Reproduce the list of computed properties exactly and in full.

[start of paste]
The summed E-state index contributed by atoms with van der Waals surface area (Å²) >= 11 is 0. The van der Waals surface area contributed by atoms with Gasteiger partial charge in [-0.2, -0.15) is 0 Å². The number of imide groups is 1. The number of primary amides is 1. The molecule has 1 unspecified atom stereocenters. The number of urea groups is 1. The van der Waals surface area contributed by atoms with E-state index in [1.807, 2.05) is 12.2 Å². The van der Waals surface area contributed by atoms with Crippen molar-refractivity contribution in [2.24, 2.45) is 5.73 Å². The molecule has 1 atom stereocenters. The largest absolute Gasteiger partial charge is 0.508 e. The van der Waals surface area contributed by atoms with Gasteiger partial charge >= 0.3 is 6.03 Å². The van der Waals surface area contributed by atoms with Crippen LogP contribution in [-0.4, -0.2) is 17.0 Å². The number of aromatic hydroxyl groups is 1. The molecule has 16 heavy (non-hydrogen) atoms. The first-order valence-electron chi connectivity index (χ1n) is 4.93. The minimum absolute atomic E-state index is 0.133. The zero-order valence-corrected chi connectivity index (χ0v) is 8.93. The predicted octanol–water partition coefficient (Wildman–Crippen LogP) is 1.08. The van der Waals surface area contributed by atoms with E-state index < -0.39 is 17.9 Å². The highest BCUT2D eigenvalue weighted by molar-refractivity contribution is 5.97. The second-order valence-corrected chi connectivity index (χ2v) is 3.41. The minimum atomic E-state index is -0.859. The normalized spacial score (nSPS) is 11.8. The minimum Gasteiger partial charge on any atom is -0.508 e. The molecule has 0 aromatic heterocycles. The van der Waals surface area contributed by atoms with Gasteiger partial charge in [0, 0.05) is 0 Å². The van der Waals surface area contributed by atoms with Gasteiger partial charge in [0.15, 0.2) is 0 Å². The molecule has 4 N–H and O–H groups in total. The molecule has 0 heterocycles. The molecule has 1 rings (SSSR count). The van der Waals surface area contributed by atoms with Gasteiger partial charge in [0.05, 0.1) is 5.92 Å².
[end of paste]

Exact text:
The summed E-state index contributed by atoms with van der Waals surface area (Å²) >= 11 is 0. The van der Waals surface area contributed by atoms with Gasteiger partial charge in [-0.2, -0.15) is 0 Å². The number of imide groups is 1. The number of primary amides is 1. The molecule has 1 unspecified atom stereocenters. The number of urea groups is 1. The van der Waals surface area contributed by atoms with E-state index in [1.807, 2.05) is 12.2 Å². The van der Waals surface area contributed by atoms with Crippen molar-refractivity contribution in [2.24, 2.45) is 5.73 Å². The molecule has 1 atom stereocenters. The largest absolute Gasteiger partial charge is 0.508 e. The van der Waals surface area contributed by atoms with Gasteiger partial charge >= 0.3 is 6.03 Å². The van der Waals surface area contributed by atoms with Crippen LogP contribution in [-0.4, -0.2) is 17.0 Å². The number of aromatic hydroxyl groups is 1. The molecule has 16 heavy (non-hydrogen) atoms. The first-order valence-electron chi connectivity index (χ1n) is 4.93. The minimum absolute atomic E-state index is 0.133. The zero-order valence-corrected chi connectivity index (χ0v) is 8.93. The predicted octanol–water partition coefficient (Wildman–Crippen LogP) is 1.08. The van der Waals surface area contributed by atoms with E-state index < -0.39 is 17.9 Å². The highest BCUT2D eigenvalue weighted by molar-refractivity contribution is 5.97. The second-order valence-corrected chi connectivity index (χ2v) is 3.41. The minimum atomic E-state index is -0.859. The normalized spacial score (nSPS) is 11.8. The minimum Gasteiger partial charge on any atom is -0.508 e. The molecule has 0 aromatic heterocycles. The van der Waals surface area contributed by atoms with Gasteiger partial charge in [0, 0.05) is 0 Å². The van der Waals surface area contributed by atoms with Gasteiger partial charge in [0.15, 0.2) is 0 Å². The molecule has 4 N–H and O–H groups in total. The molecule has 0 heterocycles. The molecule has 1 rings (SSSR count). The van der Waals surface area contributed by atoms with Gasteiger partial charge in [0.05, 0.1) is 5.92 Å².